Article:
Elizabeth Lunbeck, Jennifer Berglund
Jennifer Berglund 00:04
Welcome to HMSC Connects! where we go behind the scenes of four Harvard museums to explore the connections between us, our big, beautiful world, and even what lies beyond. My name is Jennifer Berglund, part of the exhibits team here at the Harvard Museums of Science and Culture, and I'll be your host. Today, I'm speaking with Elizabeth Lunbeck, a historian of gender, as well as the psychological sciences, including psychoanalysis and psychiatry. We've been working with her on a new exhibit on Freud, which was recently released online. I'm talking with her today about that work, as well as her other fascinating insight into narcissism and politics, and the recent shift in psychotherapy to the virtual space caused by the pandemic. Here she is. Elizabeth Lunbeck, welcome to the show.
Elizabeth Lunbeck 01:11
Well, thanks for having me. I'm pleased to be with you.
Jennifer Berglund 01:17
You have spent years studying narcissism, something you started investigating long before it began dominating the headlines four years ago. What about the topic first interested you? And describe how it's changed or influenced American culture since the 2016 election.
Elizabeth Lunbeck 01:38
So I first became interested in narcissism when I wrote my first book because a category that was of interest to me when writing about psychiatry was the category of psychopathic personality. So we're all familiar now with the term psychopath and sociopath. This term was brought into professional discourse into psychiatry in the late 19th, early 20th century, as a way to describe people who, as it was said, didn't fit the normal categories of disease, like they could be excessively problematic, but also really successful. Narcissism, like psychopathic personality, is what's called a personality disorder. It was a kind of leftover category from my first book, and my first teaching job was at the University of Rochester where Christopher Lasch taught. He was a colleague of mine. And he wrote a very influential book in 1978, published in 1978, called The Culture of Narcissism. I was very interested in this category, both within psychiatry and psychoanalysis, and in the larger culture. It's a really hard category to take the measure of. Narcissism, the term as it's used, encompasses what we consider to be some of the worst human qualities--the tendency to devalue people to destroy them to be full of rage, and so on, so the sort of major sins, as well as it can encompass, describe, account for some of our better qualities. To put an evaluative matrix over it, I think you have to have a concept of healthy narcissism or self esteem to account for ambition, drive, to accomplish something in the world, to do good in the world. If you don't have enough self-feeling, you don't have the wherewithal to go out and put yourself out there in the world, so it compresses both ends of the kind of spectrum of human behavior, and that is incredibly confusing.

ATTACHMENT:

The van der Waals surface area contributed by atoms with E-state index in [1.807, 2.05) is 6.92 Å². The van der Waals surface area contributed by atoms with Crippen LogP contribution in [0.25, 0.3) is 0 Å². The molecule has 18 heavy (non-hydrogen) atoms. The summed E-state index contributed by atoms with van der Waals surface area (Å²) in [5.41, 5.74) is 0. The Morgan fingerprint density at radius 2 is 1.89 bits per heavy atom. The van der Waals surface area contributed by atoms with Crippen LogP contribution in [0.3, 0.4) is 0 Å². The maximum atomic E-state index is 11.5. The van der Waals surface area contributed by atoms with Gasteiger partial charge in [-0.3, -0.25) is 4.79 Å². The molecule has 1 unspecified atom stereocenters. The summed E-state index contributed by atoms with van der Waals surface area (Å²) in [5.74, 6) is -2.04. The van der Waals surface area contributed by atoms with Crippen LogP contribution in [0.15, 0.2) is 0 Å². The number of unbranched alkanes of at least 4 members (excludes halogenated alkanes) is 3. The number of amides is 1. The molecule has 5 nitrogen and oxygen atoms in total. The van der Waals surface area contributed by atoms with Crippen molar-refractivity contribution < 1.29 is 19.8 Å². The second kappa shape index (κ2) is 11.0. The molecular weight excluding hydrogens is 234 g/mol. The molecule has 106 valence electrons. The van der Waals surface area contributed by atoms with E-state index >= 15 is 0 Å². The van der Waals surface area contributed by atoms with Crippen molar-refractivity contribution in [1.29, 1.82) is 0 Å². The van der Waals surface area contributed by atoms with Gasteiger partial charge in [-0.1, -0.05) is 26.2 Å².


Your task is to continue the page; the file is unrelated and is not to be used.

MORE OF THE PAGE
Jennifer Berglund 03:46
Yeah, yeah, so you're saying, like, all of us, hopefully, to some extent, have a little bit of it, you know, and that we have drive and self esteem to accomplish things in our lives.
Elizabeth Lunbeck 03:56
Right. So narcissism, as well as referring to what is in the psychiatrists DSM, Diagnostic and Statistical Manual, as a disease category of narcissistic personality disorder. It also refers to a quantity of self feeling, roughly to self esteem. So, we all know, or the culture tells us that it's okay to have some self esteem, that we need self esteem, to feel good about ourselves and to be able to accomplish anything, to get out of bed in the morning. So, narcissism is both a quantity of self feeling that is kind of neutral, and a disease category that is widely condemned, so it's very confusing in that way, and it goes to the heart of questions about who we are, like, are we at base selfish, envious, self-referential self-centered people? Or are we altruistic, capable of doing good in the world, of caring about our fellow creatures. It encompasses all of this, so that's not something I decry. It is that way. It's a very protean category, but it leads to lots of confusion in the public sphere, when it gets out there, when it's unleashed onto the culture, it's very confusing. So, for example, people have a very hard time conceiving that there could be anything positive about narcissism, and it's been widely condemned, but I don't think you can account for much of what we do without looking at the positive valence of narcissism. That's really hard to do. And the other thing that's hard is that it's a paradoxical concept that to take the disease category, or character type, the extremely destructive narcissist can be an incredibly attractive character to many people. That's really hard to get your head around.
Jennifer Berglund 05:52
I mean, case in point, what we've been dealing with the last four years, which is something that you have been looking at. Talk about narcissism in the context of Trump.